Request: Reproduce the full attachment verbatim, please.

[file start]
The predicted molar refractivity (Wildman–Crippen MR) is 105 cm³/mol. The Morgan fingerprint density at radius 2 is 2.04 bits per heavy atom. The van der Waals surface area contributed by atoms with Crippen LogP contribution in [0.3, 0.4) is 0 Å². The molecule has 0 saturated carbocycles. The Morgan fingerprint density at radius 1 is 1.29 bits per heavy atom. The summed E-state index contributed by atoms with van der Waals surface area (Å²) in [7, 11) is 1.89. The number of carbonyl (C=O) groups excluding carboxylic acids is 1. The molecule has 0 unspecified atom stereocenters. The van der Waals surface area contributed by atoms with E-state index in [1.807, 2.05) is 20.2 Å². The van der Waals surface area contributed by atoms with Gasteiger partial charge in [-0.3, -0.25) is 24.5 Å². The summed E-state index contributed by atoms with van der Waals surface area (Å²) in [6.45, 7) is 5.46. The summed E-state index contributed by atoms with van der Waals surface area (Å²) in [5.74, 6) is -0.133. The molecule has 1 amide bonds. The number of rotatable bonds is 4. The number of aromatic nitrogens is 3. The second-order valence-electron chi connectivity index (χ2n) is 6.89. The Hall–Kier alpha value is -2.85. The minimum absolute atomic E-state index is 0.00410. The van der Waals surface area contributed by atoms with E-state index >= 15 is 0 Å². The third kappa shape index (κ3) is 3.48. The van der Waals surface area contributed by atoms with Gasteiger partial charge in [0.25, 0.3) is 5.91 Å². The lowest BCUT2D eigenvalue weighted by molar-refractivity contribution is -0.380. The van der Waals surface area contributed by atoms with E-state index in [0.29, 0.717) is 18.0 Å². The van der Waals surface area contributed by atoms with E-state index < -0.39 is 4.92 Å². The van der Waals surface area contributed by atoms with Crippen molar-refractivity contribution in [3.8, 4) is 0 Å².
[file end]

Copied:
The predicted molar refractivity (Wildman–Crippen MR) is 105 cm³/mol. The Morgan fingerprint density at radius 2 is 2.04 bits per heavy atom. The van der Waals surface area contributed by atoms with Crippen LogP contribution in [0.3, 0.4) is 0 Å². The molecule has 0 saturated carbocycles. The Morgan fingerprint density at radius 1 is 1.29 bits per heavy atom. The summed E-state index contributed by atoms with van der Waals surface area (Å²) in [7, 11) is 1.89. The number of carbonyl (C=O) groups excluding carboxylic acids is 1. The molecule has 0 unspecified atom stereocenters. The van der Waals surface area contributed by atoms with E-state index in [1.807, 2.05) is 20.2 Å². The van der Waals surface area contributed by atoms with Gasteiger partial charge in [-0.3, -0.25) is 24.5 Å². The summed E-state index contributed by atoms with van der Waals surface area (Å²) in [6.45, 7) is 5.46. The summed E-state index contributed by atoms with van der Waals surface area (Å²) in [5.74, 6) is -0.133. The molecule has 1 amide bonds. The number of rotatable bonds is 4. The number of aromatic nitrogens is 3. The second-order valence-electron chi connectivity index (χ2n) is 6.89. The Hall–Kier alpha value is -2.85. The minimum absolute atomic E-state index is 0.00410. The van der Waals surface area contributed by atoms with E-state index >= 15 is 0 Å². The third kappa shape index (κ3) is 3.48. The van der Waals surface area contributed by atoms with Gasteiger partial charge in [0.25, 0.3) is 5.91 Å². The lowest BCUT2D eigenvalue weighted by molar-refractivity contribution is -0.380. The van der Waals surface area contributed by atoms with E-state index in [0.29, 0.717) is 18.0 Å². The van der Waals surface area contributed by atoms with E-state index < -0.39 is 4.92 Å². The van der Waals surface area contributed by atoms with Crippen molar-refractivity contribution in [3.8, 4) is 0 Å².